Testosterone is produced in the Leydig cells, which are located in the interstitial tissue between the seminiferous tubules. Testosterone plays a crucial role in the development and maintenance of male secondary sexual characteristics, such as facial hair, deep voice, and muscle mass. It also supports sperm production and sexual function.

Abnormalities in testicular function can lead to infertility, hormonal imbalances, and other health problems. Regular self-examinations and medical check-ups are recommended for early detection and treatment of any potential issues.

Anovulation is a medical condition in which there is a failure to ovulate, or release a mature egg from the ovaries, during a menstrual cycle. This can occur due to various reasons such as hormonal imbalances, polycystic ovary syndrome (PCOS), premature ovarian failure, excessive exercise, stress, low body weight, or certain medications. Anovulation is common in women with irregular menstrual cycles and can cause infertility if left untreated. In some cases, anovulation may be treated with medication to stimulate ovulation.

Asthenozoospermia is a term used in the field of andrology, which is the study of male reproductive health. It refers to a condition where the majority of sperm in a semen sample have reduced motility, meaning they do not move normally or efficiently. This can make it more difficult for the sperm to reach and fertilize an egg, potentially leading to infertility issues.

To be more specific, asthenozoospermia is defined as having less than 40% of sperm with progressive motility, which means they move forward in a straight line or in a large circle. The condition can be caused by various factors, including genetic abnormalities, environmental toxins, infections, and structural issues with the sperm themselves.

It's worth noting that asthenozoospermia is often diagnosed through a semen analysis, which is a routine test used to assess male fertility. If you or someone you know has been diagnosed with this condition, it may be helpful to consult with a reproductive endocrinologist or andrologist who can provide more information and guidance on potential treatment options.

Intracytoplasmic Sperm Injection (ICSI) is a specialized form of assisted reproductive technology (ART), specifically used in the context of in vitro fertilization (IVF). It involves the direct injection of a single sperm into the cytoplasm of a mature egg (oocyte) to facilitate fertilization. This technique is often used when there are issues with male infertility, such as low sperm count or poor sperm motility, to increase the chances of successful fertilization. The resulting embryos can then be transferred to the uterus in hopes of achieving a pregnancy.

Ovulation induction is a medical procedure that involves the stimulation of ovulation (the release of an egg from the ovaries) in women who have difficulties conceiving due to ovulatory disorders. This is typically achieved through the use of medications such as clomiphene citrate or gonadotropins, which promote the development and maturation of follicles in the ovaries containing eggs. The process is closely monitored through regular ultrasounds and hormone tests to ensure appropriate response and minimize the risk of complications like multiple pregnancies. Ovulation induction may be used as a standalone treatment or in conjunction with other assisted reproductive technologies (ART), such as intrauterine insemination (IUI) or in vitro fertilization (IVF).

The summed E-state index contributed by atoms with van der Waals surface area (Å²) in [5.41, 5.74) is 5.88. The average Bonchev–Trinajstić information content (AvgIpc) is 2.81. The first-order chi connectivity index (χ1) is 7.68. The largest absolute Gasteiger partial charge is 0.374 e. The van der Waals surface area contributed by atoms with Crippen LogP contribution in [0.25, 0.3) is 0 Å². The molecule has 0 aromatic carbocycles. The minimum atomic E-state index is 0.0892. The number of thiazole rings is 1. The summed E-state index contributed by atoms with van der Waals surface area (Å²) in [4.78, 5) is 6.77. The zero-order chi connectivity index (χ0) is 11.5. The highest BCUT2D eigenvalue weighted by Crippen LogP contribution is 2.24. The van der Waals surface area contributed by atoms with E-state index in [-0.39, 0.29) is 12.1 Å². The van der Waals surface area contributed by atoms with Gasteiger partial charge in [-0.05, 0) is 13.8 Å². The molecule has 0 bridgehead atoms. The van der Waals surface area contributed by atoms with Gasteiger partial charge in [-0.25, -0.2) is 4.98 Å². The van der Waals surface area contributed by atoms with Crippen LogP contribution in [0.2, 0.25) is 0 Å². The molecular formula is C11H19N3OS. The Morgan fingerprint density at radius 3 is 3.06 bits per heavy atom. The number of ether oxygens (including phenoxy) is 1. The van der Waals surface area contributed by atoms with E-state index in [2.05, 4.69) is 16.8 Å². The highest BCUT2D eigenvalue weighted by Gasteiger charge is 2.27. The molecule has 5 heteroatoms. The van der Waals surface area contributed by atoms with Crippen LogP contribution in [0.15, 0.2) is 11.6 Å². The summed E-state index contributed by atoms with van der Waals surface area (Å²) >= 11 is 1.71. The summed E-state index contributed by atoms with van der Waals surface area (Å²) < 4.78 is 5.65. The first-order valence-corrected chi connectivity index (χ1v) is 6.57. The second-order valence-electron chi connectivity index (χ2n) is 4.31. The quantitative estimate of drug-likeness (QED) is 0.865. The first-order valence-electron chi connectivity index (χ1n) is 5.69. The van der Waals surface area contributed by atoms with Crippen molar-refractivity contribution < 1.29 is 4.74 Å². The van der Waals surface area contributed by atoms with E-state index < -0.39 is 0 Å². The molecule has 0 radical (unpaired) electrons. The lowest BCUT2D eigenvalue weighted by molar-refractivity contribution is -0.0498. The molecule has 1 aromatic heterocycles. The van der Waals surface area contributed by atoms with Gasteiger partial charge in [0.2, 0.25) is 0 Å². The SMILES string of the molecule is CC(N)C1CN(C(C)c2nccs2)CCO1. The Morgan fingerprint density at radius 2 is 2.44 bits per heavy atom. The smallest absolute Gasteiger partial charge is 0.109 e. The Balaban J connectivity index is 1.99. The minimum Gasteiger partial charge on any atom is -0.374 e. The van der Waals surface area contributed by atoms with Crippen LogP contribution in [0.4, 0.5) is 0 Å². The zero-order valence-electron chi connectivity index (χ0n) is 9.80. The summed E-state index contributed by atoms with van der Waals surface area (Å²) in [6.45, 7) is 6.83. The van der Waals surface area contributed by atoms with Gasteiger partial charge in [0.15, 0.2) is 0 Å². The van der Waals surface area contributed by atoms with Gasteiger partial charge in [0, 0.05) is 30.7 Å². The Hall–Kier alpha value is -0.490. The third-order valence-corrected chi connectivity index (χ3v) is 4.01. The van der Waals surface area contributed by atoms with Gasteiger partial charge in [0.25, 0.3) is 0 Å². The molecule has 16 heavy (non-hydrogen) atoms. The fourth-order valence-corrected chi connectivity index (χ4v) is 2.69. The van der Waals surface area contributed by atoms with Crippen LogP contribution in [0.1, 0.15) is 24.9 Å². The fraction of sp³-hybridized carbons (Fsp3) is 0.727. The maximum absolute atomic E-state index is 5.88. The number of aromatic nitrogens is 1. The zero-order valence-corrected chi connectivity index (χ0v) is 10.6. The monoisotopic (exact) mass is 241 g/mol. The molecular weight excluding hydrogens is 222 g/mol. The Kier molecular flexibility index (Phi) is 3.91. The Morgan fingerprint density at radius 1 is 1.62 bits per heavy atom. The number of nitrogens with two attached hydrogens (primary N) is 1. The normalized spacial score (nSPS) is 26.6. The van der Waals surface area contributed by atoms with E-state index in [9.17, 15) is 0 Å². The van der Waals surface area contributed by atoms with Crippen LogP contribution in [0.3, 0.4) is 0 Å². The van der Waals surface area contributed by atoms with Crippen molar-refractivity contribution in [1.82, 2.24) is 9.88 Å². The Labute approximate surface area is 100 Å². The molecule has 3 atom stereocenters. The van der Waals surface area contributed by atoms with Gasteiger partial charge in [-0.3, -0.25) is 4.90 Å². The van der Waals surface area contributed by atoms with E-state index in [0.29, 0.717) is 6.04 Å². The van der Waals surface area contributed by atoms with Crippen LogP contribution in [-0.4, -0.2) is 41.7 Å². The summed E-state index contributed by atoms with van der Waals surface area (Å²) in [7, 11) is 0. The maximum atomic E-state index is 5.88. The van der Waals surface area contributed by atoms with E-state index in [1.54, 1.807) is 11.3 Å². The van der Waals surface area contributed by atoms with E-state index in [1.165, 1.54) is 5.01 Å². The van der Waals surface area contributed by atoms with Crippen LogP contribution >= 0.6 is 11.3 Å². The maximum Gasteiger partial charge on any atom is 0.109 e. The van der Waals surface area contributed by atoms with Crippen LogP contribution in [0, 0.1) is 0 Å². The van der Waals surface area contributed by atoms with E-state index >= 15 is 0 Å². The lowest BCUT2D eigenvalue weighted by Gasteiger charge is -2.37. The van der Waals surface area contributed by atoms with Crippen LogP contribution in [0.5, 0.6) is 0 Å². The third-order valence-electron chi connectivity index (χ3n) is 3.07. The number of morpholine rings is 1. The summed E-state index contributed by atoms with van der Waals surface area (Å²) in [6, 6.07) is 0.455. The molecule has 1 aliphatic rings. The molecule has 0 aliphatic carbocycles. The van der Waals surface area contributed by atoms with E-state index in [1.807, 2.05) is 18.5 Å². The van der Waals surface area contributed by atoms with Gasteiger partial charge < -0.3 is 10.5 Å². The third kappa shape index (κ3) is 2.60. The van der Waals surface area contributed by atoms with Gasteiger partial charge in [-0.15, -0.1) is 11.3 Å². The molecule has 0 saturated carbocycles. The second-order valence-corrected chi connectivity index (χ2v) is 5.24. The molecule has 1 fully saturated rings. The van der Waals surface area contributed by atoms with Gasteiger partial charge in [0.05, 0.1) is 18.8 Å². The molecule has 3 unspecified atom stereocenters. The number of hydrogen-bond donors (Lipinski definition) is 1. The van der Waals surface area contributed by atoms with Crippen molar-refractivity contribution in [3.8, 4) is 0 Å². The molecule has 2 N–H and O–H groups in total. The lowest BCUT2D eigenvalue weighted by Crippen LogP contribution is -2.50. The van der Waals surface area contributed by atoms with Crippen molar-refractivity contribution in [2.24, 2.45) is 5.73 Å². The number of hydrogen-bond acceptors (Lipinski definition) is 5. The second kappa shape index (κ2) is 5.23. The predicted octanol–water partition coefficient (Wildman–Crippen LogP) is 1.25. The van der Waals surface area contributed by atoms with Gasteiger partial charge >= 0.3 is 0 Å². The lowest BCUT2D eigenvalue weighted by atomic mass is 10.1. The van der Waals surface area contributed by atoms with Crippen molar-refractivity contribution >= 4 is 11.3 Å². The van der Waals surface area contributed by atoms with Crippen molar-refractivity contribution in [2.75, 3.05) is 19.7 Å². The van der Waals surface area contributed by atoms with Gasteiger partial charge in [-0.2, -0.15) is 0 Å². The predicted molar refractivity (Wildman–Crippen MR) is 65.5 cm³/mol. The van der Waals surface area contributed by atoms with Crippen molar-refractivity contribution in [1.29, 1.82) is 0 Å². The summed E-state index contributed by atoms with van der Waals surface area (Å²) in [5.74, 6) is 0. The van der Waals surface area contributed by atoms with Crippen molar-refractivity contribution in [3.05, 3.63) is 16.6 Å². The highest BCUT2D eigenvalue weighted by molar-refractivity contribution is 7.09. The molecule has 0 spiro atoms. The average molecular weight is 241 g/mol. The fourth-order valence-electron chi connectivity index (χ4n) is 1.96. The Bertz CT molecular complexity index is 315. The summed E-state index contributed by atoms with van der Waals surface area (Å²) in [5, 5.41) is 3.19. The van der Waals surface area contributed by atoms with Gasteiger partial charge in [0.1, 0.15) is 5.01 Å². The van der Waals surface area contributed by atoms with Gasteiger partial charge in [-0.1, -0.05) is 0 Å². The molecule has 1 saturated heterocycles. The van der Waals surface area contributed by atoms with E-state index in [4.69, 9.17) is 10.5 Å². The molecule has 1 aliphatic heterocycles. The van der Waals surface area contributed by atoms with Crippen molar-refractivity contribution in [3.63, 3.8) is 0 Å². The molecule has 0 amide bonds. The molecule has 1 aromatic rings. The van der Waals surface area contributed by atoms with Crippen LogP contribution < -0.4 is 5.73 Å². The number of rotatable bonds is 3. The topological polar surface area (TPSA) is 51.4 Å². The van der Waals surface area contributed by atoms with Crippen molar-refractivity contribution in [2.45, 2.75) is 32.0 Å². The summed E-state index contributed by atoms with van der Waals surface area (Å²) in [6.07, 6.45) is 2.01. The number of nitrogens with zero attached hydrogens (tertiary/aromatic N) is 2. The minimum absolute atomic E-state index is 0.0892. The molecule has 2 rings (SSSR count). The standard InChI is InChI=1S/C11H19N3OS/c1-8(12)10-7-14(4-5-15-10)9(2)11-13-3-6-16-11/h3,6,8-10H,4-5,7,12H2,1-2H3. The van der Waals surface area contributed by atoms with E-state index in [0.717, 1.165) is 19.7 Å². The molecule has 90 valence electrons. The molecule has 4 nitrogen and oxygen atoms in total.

Reproductive medicine is a branch of medicine that deals with the prevention, diagnosis, and management of reproductive health disorders, including infertility, sexual dysfunction, and other reproductive system-related issues. It involves a multidisciplinary approach, combining expertise from various medical specialties such as obstetrics, gynecology, endocrinology, urology, and genetics.

Reproductive medicine encompasses several areas of focus, including:

1. Infertility treatment: Utilizing assisted reproductive technologies (ART) like in vitro fertilization (IVF), intracytoplasmic sperm injection (ICSI), and other techniques to help individuals or couples conceive.
2. Contraception: Providing various methods for family planning, including hormonal contraceptives, barrier methods, and permanent sterilization procedures.
3. Sexual dysfunction: Addressing issues related to sexual desire, arousal, orgasm, and pain through medical interventions, counseling, or surgical treatments.
4. Reproductive endocrinology: Managing hormonal imbalances affecting reproductive health, such as polycystic ovary syndrome (PCOS), premature ovarian failure, and hypogonadism.
5. Genetic counseling and testing: Assessing the risk of inheritable genetic disorders and providing guidance on family planning options.
6. Menopause management: Offering treatments for symptoms associated with menopause, such as hot flashes, vaginal dryness, and mood changes.